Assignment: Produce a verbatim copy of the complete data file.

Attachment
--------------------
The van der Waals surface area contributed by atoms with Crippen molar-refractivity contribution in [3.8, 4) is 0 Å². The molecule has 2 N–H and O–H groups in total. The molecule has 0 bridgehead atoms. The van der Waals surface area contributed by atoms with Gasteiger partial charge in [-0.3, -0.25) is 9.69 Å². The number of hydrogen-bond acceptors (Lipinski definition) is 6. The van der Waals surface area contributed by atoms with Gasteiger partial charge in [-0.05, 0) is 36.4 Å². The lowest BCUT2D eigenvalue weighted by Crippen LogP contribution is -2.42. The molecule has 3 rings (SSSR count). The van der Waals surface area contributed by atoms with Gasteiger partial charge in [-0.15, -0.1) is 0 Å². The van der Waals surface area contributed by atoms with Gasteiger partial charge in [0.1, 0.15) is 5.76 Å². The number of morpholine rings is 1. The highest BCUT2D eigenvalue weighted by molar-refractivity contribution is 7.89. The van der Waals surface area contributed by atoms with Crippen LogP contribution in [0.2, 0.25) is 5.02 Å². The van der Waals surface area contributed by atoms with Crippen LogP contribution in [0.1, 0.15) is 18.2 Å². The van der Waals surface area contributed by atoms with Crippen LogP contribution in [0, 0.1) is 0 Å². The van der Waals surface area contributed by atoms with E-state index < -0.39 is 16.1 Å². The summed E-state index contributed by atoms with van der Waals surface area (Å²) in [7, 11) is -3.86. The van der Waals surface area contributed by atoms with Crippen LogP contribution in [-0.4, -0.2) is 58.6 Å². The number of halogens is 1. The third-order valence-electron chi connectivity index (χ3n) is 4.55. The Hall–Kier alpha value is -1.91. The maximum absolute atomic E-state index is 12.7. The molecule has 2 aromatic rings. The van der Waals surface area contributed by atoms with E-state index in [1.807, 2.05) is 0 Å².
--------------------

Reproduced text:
The van der Waals surface area contributed by atoms with Crippen molar-refractivity contribution in [3.8, 4) is 0 Å². The molecule has 2 N–H and O–H groups in total. The molecule has 0 bridgehead atoms. The van der Waals surface area contributed by atoms with Gasteiger partial charge in [-0.3, -0.25) is 9.69 Å². The number of hydrogen-bond acceptors (Lipinski definition) is 6. The van der Waals surface area contributed by atoms with Gasteiger partial charge in [-0.05, 0) is 36.4 Å². The lowest BCUT2D eigenvalue weighted by Crippen LogP contribution is -2.42. The molecule has 3 rings (SSSR count). The van der Waals surface area contributed by atoms with Gasteiger partial charge in [-0.15, -0.1) is 0 Å². The van der Waals surface area contributed by atoms with Gasteiger partial charge in [0.1, 0.15) is 5.76 Å². The number of morpholine rings is 1. The highest BCUT2D eigenvalue weighted by molar-refractivity contribution is 7.89. The van der Waals surface area contributed by atoms with Crippen LogP contribution in [0.2, 0.25) is 5.02 Å². The van der Waals surface area contributed by atoms with Crippen LogP contribution in [0.1, 0.15) is 18.2 Å². The van der Waals surface area contributed by atoms with Crippen LogP contribution in [0, 0.1) is 0 Å². The van der Waals surface area contributed by atoms with E-state index < -0.39 is 16.1 Å². The summed E-state index contributed by atoms with van der Waals surface area (Å²) in [7, 11) is -3.86. The van der Waals surface area contributed by atoms with Crippen LogP contribution in [-0.4, -0.2) is 58.6 Å². The number of halogens is 1. The third-order valence-electron chi connectivity index (χ3n) is 4.55. The Hall–Kier alpha value is -1.91. The maximum absolute atomic E-state index is 12.7. The molecule has 2 aromatic rings. The van der Waals surface area contributed by atoms with E-state index in [1.807, 2.05) is 0 Å².